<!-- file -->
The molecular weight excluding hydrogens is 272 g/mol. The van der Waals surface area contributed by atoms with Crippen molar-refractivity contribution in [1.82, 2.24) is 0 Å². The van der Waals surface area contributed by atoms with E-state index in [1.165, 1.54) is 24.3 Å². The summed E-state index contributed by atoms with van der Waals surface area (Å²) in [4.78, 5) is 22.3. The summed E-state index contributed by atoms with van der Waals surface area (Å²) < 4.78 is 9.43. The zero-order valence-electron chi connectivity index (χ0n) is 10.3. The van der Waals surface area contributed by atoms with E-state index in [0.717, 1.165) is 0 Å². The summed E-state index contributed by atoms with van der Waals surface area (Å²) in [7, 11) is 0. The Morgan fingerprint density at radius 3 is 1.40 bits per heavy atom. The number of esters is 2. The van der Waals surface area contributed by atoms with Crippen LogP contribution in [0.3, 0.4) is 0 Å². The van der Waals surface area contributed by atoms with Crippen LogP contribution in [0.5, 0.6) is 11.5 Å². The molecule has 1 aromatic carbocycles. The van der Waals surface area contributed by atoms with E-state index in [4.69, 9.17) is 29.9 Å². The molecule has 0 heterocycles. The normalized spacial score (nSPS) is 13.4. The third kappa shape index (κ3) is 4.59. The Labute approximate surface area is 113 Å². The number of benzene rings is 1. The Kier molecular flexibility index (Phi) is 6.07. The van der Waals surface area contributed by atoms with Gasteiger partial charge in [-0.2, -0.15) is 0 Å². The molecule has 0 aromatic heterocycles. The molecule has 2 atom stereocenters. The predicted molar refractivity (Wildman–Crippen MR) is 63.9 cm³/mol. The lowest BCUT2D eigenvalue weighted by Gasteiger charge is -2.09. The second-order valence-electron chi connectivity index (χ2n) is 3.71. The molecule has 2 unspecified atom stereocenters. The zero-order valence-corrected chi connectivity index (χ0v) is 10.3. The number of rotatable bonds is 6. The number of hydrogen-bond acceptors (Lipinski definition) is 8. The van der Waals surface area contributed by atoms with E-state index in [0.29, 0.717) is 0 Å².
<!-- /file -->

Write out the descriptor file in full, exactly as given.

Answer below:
The molecular weight excluding hydrogens is 272 g/mol. The van der Waals surface area contributed by atoms with Crippen molar-refractivity contribution in [1.82, 2.24) is 0 Å². The van der Waals surface area contributed by atoms with E-state index in [1.165, 1.54) is 24.3 Å². The summed E-state index contributed by atoms with van der Waals surface area (Å²) in [4.78, 5) is 22.3. The summed E-state index contributed by atoms with van der Waals surface area (Å²) < 4.78 is 9.43. The zero-order valence-electron chi connectivity index (χ0n) is 10.3. The van der Waals surface area contributed by atoms with E-state index in [0.717, 1.165) is 0 Å². The summed E-state index contributed by atoms with van der Waals surface area (Å²) in [7, 11) is 0. The Morgan fingerprint density at radius 3 is 1.40 bits per heavy atom. The number of esters is 2. The van der Waals surface area contributed by atoms with Crippen LogP contribution in [0.3, 0.4) is 0 Å². The van der Waals surface area contributed by atoms with Crippen LogP contribution in [0.5, 0.6) is 11.5 Å². The molecule has 1 aromatic carbocycles. The van der Waals surface area contributed by atoms with E-state index in [4.69, 9.17) is 29.9 Å². The molecule has 0 heterocycles. The normalized spacial score (nSPS) is 13.4. The third kappa shape index (κ3) is 4.59. The Labute approximate surface area is 113 Å². The number of benzene rings is 1. The Kier molecular flexibility index (Phi) is 6.07. The van der Waals surface area contributed by atoms with Gasteiger partial charge in [-0.2, -0.15) is 0 Å². The molecule has 0 aromatic heterocycles. The molecule has 2 atom stereocenters. The predicted molar refractivity (Wildman–Crippen MR) is 63.9 cm³/mol. The lowest BCUT2D eigenvalue weighted by Gasteiger charge is -2.09. The second-order valence-electron chi connectivity index (χ2n) is 3.71. The molecule has 2 unspecified atom stereocenters. The zero-order valence-corrected chi connectivity index (χ0v) is 10.3. The number of rotatable bonds is 6. The number of hydrogen-bond acceptors (Lipinski definition) is 8. The van der Waals surface area contributed by atoms with E-state index in [0.29, 0.717) is 0 Å².